Consider this scenario. An organization, which has a data center, wants to hyperscale. It wants to add an analytics component for an application that requires data parallelism at scale. The data center may or may not have the ability to scale. By utilizing hybrid clouds, the enterprise can offload the compute of analytics to the cloud environment, which provides the virtualized hardware, including CPU, memory, general purpose computation on graphics processing units (GPGPU) and more.
Such scenarios are driving the adoption of container-based technologies for multi-clouds, slowly but surely. It is happening despite some confusion and misunderstanding about the technology. A survey from IBM last year found that less than half (41%) of enterprises still do not have a multi-cloud strategy and only 38 percent had the necessary tools to even operate multi-clouds.
Without a question, Virtual Machines (VMs) will continue to exist for many years. However, for hybrid or multi-cloud development and deployment scenarios, CIOs are increasingly turning to containers. Containers provide an opportunity for enterprises to scale deployments as necessary in hybrid-cloud scenarios. As such, it’s important for CIOs to understand the near- and short-term benefits of containers and the challenges.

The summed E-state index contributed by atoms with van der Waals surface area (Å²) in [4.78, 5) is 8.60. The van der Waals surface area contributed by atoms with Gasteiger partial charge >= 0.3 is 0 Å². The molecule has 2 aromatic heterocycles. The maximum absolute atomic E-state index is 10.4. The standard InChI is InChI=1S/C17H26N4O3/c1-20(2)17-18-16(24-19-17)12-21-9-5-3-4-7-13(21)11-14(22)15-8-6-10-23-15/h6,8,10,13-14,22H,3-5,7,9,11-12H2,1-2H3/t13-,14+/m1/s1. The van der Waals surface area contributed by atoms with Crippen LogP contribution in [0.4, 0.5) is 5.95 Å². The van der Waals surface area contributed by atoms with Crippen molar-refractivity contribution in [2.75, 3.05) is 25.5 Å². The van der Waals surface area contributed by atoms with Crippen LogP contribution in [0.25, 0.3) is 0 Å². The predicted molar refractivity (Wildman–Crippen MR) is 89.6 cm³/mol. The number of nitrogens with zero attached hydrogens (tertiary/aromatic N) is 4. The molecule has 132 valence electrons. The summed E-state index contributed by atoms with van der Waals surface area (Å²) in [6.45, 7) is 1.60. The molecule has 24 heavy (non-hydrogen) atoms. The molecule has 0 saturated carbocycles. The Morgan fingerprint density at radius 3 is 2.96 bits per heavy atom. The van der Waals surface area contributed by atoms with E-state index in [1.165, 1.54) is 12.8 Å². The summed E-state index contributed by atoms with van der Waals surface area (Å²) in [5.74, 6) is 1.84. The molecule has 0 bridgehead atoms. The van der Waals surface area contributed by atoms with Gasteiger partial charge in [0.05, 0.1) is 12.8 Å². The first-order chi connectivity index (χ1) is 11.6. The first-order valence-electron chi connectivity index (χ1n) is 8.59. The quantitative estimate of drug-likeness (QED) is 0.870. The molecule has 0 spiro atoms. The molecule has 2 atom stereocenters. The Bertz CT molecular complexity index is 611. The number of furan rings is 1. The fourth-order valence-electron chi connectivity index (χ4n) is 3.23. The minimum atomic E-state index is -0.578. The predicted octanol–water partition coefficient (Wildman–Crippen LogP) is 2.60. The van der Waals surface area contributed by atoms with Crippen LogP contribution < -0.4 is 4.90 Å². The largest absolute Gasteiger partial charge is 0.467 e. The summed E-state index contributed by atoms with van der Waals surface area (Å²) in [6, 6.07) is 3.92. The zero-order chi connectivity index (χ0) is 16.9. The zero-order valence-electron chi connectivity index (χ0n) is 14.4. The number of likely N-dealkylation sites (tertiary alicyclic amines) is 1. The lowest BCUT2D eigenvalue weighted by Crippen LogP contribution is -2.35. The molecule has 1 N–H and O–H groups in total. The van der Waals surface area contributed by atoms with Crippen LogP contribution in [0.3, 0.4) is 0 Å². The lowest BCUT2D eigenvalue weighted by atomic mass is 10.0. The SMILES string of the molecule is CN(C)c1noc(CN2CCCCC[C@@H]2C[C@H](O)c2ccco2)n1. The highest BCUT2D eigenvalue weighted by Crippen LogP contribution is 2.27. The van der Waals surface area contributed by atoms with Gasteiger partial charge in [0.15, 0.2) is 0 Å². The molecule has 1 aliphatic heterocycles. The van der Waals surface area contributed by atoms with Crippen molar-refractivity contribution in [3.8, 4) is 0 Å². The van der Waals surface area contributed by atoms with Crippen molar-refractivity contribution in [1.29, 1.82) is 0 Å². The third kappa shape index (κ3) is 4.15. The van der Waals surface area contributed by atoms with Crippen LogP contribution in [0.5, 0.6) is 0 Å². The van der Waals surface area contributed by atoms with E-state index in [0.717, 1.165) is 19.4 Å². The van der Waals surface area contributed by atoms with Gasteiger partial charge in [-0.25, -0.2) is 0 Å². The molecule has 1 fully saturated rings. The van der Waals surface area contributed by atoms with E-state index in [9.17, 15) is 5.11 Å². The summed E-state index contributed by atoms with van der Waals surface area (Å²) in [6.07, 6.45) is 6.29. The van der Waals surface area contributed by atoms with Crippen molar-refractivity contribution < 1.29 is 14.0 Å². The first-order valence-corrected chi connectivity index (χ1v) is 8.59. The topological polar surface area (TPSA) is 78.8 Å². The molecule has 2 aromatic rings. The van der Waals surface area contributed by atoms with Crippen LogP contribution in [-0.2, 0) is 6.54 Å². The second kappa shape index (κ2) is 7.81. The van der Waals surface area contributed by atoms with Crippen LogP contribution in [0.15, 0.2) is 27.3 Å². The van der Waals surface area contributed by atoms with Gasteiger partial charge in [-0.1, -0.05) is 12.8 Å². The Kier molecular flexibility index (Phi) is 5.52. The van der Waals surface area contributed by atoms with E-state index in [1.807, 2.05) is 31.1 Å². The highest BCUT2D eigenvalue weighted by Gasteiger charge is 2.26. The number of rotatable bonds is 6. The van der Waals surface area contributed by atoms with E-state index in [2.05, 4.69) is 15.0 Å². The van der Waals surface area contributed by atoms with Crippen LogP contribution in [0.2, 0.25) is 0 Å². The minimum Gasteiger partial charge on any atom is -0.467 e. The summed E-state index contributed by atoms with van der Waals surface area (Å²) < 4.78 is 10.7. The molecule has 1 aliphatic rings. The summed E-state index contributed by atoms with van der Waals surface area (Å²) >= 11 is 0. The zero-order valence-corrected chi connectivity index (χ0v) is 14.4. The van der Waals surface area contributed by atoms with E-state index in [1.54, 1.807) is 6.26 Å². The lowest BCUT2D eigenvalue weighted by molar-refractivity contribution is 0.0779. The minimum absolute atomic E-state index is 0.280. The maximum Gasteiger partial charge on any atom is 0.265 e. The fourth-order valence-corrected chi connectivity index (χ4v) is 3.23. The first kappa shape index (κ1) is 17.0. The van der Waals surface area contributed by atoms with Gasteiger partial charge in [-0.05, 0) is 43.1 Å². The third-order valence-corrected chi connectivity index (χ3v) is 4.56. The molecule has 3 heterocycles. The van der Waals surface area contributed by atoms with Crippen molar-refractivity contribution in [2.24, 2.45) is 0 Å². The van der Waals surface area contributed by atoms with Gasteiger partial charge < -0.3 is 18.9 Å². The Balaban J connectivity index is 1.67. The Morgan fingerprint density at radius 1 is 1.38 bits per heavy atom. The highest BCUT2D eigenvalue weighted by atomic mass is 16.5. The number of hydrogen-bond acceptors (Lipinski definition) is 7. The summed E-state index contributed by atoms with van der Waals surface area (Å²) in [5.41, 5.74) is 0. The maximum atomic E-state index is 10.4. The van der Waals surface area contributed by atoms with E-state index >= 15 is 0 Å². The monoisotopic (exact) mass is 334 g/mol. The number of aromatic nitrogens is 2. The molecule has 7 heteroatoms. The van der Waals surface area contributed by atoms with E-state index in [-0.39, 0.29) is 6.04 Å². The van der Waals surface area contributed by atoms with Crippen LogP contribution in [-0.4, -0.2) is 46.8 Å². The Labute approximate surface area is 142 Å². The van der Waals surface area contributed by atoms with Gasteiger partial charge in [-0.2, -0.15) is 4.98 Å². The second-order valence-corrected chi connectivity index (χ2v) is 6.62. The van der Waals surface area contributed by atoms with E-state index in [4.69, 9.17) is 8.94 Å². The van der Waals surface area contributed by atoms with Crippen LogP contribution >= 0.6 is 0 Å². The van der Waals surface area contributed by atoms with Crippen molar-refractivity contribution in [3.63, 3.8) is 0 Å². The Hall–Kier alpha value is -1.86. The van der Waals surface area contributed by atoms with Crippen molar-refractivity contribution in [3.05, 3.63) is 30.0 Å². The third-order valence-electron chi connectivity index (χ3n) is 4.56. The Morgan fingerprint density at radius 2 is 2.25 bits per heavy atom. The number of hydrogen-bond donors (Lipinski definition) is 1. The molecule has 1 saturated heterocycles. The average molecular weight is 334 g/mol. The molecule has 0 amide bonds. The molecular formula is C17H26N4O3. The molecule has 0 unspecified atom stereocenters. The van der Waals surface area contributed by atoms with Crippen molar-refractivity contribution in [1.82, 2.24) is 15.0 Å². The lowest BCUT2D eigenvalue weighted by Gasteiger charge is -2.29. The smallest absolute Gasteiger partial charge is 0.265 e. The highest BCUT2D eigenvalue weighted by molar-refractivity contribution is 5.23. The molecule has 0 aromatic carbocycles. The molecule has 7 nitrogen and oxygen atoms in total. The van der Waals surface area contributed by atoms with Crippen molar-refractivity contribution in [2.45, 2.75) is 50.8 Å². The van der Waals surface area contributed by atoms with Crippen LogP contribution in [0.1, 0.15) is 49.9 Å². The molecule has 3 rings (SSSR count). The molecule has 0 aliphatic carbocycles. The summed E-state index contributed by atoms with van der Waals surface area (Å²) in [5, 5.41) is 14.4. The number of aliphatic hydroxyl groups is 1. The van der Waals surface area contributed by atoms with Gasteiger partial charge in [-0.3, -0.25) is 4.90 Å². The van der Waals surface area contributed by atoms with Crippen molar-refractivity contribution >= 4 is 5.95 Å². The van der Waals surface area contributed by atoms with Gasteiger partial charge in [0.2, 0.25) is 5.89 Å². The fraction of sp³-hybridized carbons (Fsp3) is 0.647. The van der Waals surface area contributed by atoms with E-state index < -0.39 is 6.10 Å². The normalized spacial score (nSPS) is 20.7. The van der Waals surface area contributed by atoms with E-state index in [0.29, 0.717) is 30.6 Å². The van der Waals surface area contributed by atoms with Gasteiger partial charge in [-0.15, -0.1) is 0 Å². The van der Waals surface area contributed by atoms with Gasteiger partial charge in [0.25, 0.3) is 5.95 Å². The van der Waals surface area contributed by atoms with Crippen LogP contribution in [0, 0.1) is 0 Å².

Container conundrums
One of the biggest conundrums has been to demonstrate the value of containers when making the transition. In many cases, CIOs will choose containers for new initiatives; however, for existing systems that reside on a VM and bare metal, it’s more costly to move those to a container-based system. Some CIOs have even had to forego containers until costs can be mitigated.
Containers do provide a number of cost benefits over VMs. For instance, the compute does not have to run all of the time for analytics components. In a VM setting, the analytics component has to run on demand, and provisioning a VM takes several minutes to launch.

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